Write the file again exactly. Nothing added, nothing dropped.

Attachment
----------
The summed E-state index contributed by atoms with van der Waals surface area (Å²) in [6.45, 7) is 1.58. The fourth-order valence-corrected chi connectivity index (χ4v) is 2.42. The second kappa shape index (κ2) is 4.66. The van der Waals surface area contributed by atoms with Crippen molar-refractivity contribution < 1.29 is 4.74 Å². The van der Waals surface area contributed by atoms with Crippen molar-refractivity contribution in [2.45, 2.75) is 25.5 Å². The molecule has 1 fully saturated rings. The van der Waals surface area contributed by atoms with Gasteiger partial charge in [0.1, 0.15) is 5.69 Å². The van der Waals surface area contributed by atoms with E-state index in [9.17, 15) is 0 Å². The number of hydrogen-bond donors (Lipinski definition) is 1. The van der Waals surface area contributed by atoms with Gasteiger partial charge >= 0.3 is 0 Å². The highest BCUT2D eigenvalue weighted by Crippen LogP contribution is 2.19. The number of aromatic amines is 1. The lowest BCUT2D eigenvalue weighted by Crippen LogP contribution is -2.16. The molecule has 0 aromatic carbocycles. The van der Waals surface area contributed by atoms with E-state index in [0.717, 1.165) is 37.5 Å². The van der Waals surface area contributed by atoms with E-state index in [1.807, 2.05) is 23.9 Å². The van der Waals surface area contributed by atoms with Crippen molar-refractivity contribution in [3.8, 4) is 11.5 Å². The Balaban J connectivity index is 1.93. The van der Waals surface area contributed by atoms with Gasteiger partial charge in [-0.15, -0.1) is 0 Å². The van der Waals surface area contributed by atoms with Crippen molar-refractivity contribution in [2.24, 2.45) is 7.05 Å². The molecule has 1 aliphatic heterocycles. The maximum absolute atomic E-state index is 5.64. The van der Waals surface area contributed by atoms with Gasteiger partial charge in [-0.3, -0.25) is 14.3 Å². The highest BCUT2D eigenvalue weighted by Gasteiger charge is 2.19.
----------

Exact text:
The summed E-state index contributed by atoms with van der Waals surface area (Å²) in [6.45, 7) is 1.58. The fourth-order valence-corrected chi connectivity index (χ4v) is 2.42. The second kappa shape index (κ2) is 4.66. The van der Waals surface area contributed by atoms with Crippen molar-refractivity contribution < 1.29 is 4.74 Å². The van der Waals surface area contributed by atoms with Crippen molar-refractivity contribution in [2.45, 2.75) is 25.5 Å². The molecule has 1 fully saturated rings. The van der Waals surface area contributed by atoms with Gasteiger partial charge in [0.1, 0.15) is 5.69 Å². The van der Waals surface area contributed by atoms with E-state index in [9.17, 15) is 0 Å². The number of hydrogen-bond donors (Lipinski definition) is 1. The van der Waals surface area contributed by atoms with Gasteiger partial charge >= 0.3 is 0 Å². The highest BCUT2D eigenvalue weighted by Crippen LogP contribution is 2.19. The number of aromatic amines is 1. The lowest BCUT2D eigenvalue weighted by Crippen LogP contribution is -2.16. The molecule has 0 aromatic carbocycles. The van der Waals surface area contributed by atoms with E-state index in [0.717, 1.165) is 37.5 Å². The van der Waals surface area contributed by atoms with E-state index in [1.807, 2.05) is 23.9 Å². The van der Waals surface area contributed by atoms with Crippen molar-refractivity contribution in [3.8, 4) is 11.5 Å². The Balaban J connectivity index is 1.93. The van der Waals surface area contributed by atoms with Gasteiger partial charge in [-0.15, -0.1) is 0 Å². The van der Waals surface area contributed by atoms with Crippen molar-refractivity contribution in [2.24, 2.45) is 7.05 Å². The molecule has 1 aliphatic heterocycles. The maximum absolute atomic E-state index is 5.64. The van der Waals surface area contributed by atoms with Gasteiger partial charge in [-0.3, -0.25) is 14.3 Å². The highest BCUT2D eigenvalue weighted by Gasteiger charge is 2.19.